Upon arriving, we stand in front of a sign marked “Wait here to be seated” for 10 minutes before finally being acknowledged by one waitress. The ordering experience is similarly accommodating.
“I’ll have a pumpkin soup, a hot chocolate, and an Eduard Sacher Torte, please,” I say, quite amiably I think.
“You can order dessert later, after food.” The waitress says, snapping the menu shut.
We round out the evening with a visit to the appropriately named Cafe Central, right in Vienna’s beating heart. Lenin and Trotsky used to play chess here, and thick marble columns rise up around a piano in the center of the cafe.
This is the most popular of all of Vienna’s coffee houses, as evidenced by the queue outside the door. There are two Chinese couples standing in front of us.
“Four?” The waiter says to the first couple.
“No,” the man says. “We’re not together.”
“Are you sure?” The waiter asks. “I seat you together anyway.”
We’re seated next, and are quickly approached by a waiter who wants to take our order.
“Coffee Maria Theresia,” I say, quite amiably I think. “And an apple strudel.”
“And to eat?” The waiter says, not looking up from his pad.
“Just the strudel,” I say, again quite amiably.
The waiter, clearly dissatisfied, storms off. I’m brought the coffee, the strudel, and the check all at once, and he stands there until I’ve paid. Maybe if I’d ordered the schnitzel he would have liked me.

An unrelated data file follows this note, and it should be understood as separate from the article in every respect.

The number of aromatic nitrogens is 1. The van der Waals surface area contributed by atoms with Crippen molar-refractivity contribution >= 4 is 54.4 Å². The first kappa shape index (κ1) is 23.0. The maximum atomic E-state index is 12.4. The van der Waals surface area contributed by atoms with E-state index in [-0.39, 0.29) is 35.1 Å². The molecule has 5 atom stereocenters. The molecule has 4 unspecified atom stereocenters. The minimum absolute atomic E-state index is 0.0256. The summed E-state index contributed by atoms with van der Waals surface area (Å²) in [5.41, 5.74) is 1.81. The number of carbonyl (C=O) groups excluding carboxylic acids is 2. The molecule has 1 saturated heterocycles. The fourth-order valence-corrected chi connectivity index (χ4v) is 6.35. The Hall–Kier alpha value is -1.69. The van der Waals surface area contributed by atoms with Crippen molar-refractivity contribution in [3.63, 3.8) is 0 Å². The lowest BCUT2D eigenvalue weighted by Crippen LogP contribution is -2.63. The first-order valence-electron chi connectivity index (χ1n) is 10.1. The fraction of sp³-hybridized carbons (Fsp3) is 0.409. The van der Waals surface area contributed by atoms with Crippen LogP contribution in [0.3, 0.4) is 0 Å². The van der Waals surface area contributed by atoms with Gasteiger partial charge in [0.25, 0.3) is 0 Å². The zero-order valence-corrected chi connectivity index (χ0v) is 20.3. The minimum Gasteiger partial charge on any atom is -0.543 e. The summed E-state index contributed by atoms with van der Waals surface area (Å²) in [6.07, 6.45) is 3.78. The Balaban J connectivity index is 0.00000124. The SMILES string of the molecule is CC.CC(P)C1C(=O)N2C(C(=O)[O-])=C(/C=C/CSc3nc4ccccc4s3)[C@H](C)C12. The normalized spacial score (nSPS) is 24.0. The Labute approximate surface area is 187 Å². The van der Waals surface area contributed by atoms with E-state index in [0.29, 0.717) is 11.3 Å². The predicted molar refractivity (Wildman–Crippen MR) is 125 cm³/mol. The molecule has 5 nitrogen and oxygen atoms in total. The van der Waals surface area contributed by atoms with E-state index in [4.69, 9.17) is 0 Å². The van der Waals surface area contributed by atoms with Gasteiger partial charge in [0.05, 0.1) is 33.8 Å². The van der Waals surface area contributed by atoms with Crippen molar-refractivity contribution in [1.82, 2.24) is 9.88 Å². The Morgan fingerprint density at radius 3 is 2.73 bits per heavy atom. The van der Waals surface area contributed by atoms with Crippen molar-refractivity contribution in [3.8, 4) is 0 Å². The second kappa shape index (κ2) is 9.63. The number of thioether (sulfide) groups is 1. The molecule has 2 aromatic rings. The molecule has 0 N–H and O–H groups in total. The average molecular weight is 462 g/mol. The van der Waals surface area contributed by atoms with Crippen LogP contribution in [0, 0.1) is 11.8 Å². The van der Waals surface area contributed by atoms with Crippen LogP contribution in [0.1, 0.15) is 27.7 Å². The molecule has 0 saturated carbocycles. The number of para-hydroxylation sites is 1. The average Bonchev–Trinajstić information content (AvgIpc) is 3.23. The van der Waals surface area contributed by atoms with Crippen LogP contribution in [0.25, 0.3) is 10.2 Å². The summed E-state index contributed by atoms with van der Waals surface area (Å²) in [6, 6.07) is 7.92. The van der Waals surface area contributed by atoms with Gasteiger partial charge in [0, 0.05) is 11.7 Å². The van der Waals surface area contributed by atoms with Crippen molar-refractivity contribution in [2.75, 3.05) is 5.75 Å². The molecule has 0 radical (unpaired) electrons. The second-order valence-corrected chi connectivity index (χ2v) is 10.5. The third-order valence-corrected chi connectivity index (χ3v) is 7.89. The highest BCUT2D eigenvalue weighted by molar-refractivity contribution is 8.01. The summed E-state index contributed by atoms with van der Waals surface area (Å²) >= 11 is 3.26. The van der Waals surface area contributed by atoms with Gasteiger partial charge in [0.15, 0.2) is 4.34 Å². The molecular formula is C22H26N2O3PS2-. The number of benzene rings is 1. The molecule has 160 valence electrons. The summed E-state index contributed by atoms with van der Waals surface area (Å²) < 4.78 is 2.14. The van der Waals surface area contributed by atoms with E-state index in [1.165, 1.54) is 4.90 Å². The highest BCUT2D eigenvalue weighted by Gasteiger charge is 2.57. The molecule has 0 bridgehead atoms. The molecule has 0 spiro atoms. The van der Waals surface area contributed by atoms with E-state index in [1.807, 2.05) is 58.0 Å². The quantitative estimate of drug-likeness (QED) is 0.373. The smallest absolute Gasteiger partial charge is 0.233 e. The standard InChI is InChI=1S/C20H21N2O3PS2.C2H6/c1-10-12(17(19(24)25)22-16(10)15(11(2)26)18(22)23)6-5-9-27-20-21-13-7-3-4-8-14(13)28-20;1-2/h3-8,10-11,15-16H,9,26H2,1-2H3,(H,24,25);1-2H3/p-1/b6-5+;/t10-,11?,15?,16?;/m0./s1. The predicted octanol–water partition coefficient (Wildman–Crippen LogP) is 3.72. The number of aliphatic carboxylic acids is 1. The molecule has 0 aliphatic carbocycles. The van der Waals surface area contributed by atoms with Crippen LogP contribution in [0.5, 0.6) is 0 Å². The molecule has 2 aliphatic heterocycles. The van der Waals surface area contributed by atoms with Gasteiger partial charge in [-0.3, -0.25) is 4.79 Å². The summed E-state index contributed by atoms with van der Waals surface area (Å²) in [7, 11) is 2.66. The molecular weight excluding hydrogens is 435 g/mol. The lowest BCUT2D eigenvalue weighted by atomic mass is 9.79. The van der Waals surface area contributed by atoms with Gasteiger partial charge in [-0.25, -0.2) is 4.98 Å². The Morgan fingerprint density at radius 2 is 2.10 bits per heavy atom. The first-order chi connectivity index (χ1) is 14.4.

The next morning it’s time for the legendary Cafe Sperl, which I make a point of including on the itinerary due to its part in one of my favorite films, “Before Sunrise”.
As soon as we step into the Sperl, one particularly dreary Monday morning, the middle-aged waitress eyes us suspiciously.
“Can we have a table for two, please?” I say, quite amiably I think.
“You can look around you,” she says, gesturing with her hands. “And seat yourself.”
Later, another, different waitress delivers our scrambled eggs to the table. Except they’re not scrambled eggs at all.
“The cook made your eggs over easy,” she says by way of explanation, before stalking off.
On the sunny side, I decide that these are possibly the tastiest eggs I’ve ever eaten.
Now, you may read this and say “that sounds terrible”, and that’s what I thought too at first.
But now I feel differently. Rather than take offense at the rude service of Vienna’s waitstaff — the way I did in Vienna on a previous occasion when a waiter told me to “go to the Christmas market” after I asked whether the restaurant served mulled wine — I now find the commonly quite rude service to be a distinguishing characteristic of a city I love.
Have I become a masochist? Am I just that self-loathing? No … or at least, I don’t think so — even though I do need to lay off the cake. But rather, it’s that after having done time as a waiter myself, I look at the Viennese waiter as a revolutionary of sorts — an upraised fist against the notion that “the customer is always right”.
Theirs is a refusal to give in to the era of TripAdvisor and don a more polite, but false, facade but to instead remain unrepentantly authentic. Or, at least, authentically Viennese.
It’s as historical as these Viennese coffee houses themselves, and it’s remained the same all these years. That’s something to celebrate, even if you’re on the receiving end of it.